The Health Benefits of Blueberries
Blueberries pack a healthy punch, whether you eat them whole or blend them into a savory sauce.
THE HEALTH BENEFITS OF BLUEBERRIES
You see them in pies and muffins, as well as on top of someone’s favorite cereal. They blend beautifully to make smoothies and ice cream. You can eat them out of a bag or as a part of a delicious summer salad.
We’re talking about blueberries.
The sweetness and versatility of perhaps the most popular of the berry family possesses one attribute that is often overlooked. Blueberries pack a healthy punch, whether you eat them whole or blend them into a savory sauce.
Benefit #1: Rich in Nutrients
One cup of fresh blueberries delivers 85 calories, around 20 grams of carbohydrates, and four grams of fiber, and we are just getting started with the nutrients that make the fruit one of the healthiest foods that you can eat. Bone-strengthening vitamin K and immune system bolstering vitamin C headline the nutrients in blueberries.
One cup of blueberries contains the Recommended Daily Intake (RDI) of the following nutrients:
- Vitamin C-24 percent
- Manganese-25 percent
- Vitamin K-36 percent
Benefit #2: Anti-Aging Antioxidants
Federal government research demonstrates that among the most popular fruits and vegetables, blueberries rank near the top for containing the highest concentration of antioxidants. The concentration of antioxidants that are typically found in blueberries helps prevent inflammation, as well as decrease the amount of oxidative stress. Oxidative stress occurs when the body experiences an imbalance between the number of free radicals that damage cells and the body’s capability to fend off the harmful effects of free radicals.
What does all the science mean? It means blueberries are effective at limiting DNA damage, which slows down the aging process.
Enhanced Heart Health
The lion in the Wizard of Oz traveled through the most dangerous elements of nature to receive a heart. Did the lion eat blueberries to keep his heart healthy? He should have, as blueberries have demonstrated to be effective at fighting against heart disease.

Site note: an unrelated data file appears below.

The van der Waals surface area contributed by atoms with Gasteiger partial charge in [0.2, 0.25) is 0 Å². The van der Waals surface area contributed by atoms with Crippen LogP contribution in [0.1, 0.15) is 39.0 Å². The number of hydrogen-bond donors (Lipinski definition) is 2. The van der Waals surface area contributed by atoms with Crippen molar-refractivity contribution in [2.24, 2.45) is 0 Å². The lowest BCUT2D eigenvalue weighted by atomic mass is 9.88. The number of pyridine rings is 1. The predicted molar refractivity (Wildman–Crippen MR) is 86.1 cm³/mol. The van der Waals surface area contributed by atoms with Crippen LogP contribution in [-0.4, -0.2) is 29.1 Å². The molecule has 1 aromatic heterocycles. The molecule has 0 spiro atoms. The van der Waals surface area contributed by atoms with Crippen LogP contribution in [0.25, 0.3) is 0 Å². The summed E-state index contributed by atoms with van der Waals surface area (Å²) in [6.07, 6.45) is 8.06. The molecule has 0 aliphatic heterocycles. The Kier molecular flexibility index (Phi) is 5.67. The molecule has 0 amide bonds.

The Center for Disease Control and Prevention (CDC) says heart disease is still the number one reason for fatalities among both men and women. Because blueberries decrease inflammation and alleviate oxidative stress, the fruit helps lower the risk of stroke and heart attack.
A recent study examined the relationship between blueberries and heart health. Over the course of six months, one group of men consumed blueberries while the other group of men provided the study with the placebo effect. The group of men that ate the blueberries experienced significant improvement in the function of their arteries, as well as healthier cholesterol profiles.
The scientists running the study concluded that blueberries can play an important role in the fight against heart disease.
Benefit #4: More Brain Power
Does consuming blueberries regularly make you an immediate contestant on Jeopardy? Probably not, but eating a healthy amount of blueberries can improve the functioning of the brain. In 2019, a group of scientists analyzed 11 published studies to detect a correlation between consuming blueberries and improve cognitive function. The scientists discovered consuming blueberries can improve delayed memory and executive functioning in children. Delayed memory skills describe how well someone does recalling information, while executive functioning is the skill that allows someone to focus and multitask.
In another study of 16,000 older adults, the participants in the study that consumed the most blueberries benefited from the slowest rates of decline in brain function.
Benefit #5: Resilient Muscles
Exercise is one of the best things you can do for your health. Unfortunately, as we age, our muscles take longer to recover and in some cases suffer from damage. The result is aching muscles that inhibit our physical capabilities. Blueberries are the solution to producing resilient muscles. One study observed female athletes to determine whether what they consumed limited or prevented exercise-induced muscle damage (EIMD). The females that drank a blueberry smoothie after a workout experienced far less EIMD than the female athletes that drank a placebo smoothie.
The Bottom Line: Eat Blueberries Throughout the Year
Plenty of science has been devoted to the health benefits of blueberries. However, you might be thinking, “Hey, I don’t live in the tropics. How can I consume blueberries when Old Man Winter arrives.”
The answer is frozen blueberries. If you saved some of your fresh blueberries, freeze them in medium-size bags for consumption when the temperature drops. You can also find frozen blueberries at your favorite grocery store.
At MorningStar, our senior living dining experience is inspired by the belief that diet is the centerpiece of personal wellness. With that as a priority, we seek to understand the different dietary needs of residents, and the universal need for heart-healthy choices, designing our menus accordingly.